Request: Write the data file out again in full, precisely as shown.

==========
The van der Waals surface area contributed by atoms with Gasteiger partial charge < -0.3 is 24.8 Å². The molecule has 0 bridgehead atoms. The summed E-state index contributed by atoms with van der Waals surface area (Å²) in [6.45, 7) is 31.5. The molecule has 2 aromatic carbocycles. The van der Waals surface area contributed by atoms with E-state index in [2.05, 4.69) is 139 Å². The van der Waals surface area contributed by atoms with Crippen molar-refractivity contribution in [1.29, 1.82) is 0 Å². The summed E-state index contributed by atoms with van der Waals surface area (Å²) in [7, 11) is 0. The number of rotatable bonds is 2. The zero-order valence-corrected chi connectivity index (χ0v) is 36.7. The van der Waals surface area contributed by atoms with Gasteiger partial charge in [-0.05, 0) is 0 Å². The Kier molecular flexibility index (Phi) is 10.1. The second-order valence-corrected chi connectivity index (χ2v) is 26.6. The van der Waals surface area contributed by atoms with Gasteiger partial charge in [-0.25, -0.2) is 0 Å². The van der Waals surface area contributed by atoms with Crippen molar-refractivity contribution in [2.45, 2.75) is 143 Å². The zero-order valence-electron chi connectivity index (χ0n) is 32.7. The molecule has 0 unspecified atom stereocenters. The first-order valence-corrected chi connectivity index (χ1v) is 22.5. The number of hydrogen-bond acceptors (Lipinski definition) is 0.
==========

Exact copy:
The van der Waals surface area contributed by atoms with Gasteiger partial charge < -0.3 is 24.8 Å². The molecule has 0 bridgehead atoms. The summed E-state index contributed by atoms with van der Waals surface area (Å²) in [6.45, 7) is 31.5. The molecule has 2 aromatic carbocycles. The van der Waals surface area contributed by atoms with E-state index in [2.05, 4.69) is 139 Å². The van der Waals surface area contributed by atoms with Crippen molar-refractivity contribution in [1.29, 1.82) is 0 Å². The summed E-state index contributed by atoms with van der Waals surface area (Å²) in [7, 11) is 0. The number of rotatable bonds is 2. The zero-order valence-corrected chi connectivity index (χ0v) is 36.7. The van der Waals surface area contributed by atoms with Gasteiger partial charge in [-0.05, 0) is 0 Å². The Kier molecular flexibility index (Phi) is 10.1. The second-order valence-corrected chi connectivity index (χ2v) is 26.6. The van der Waals surface area contributed by atoms with Gasteiger partial charge in [-0.25, -0.2) is 0 Å². The van der Waals surface area contributed by atoms with Crippen molar-refractivity contribution in [2.45, 2.75) is 143 Å². The zero-order valence-electron chi connectivity index (χ0n) is 32.7. The molecule has 0 unspecified atom stereocenters. The first-order valence-corrected chi connectivity index (χ1v) is 22.5. The number of hydrogen-bond acceptors (Lipinski definition) is 0.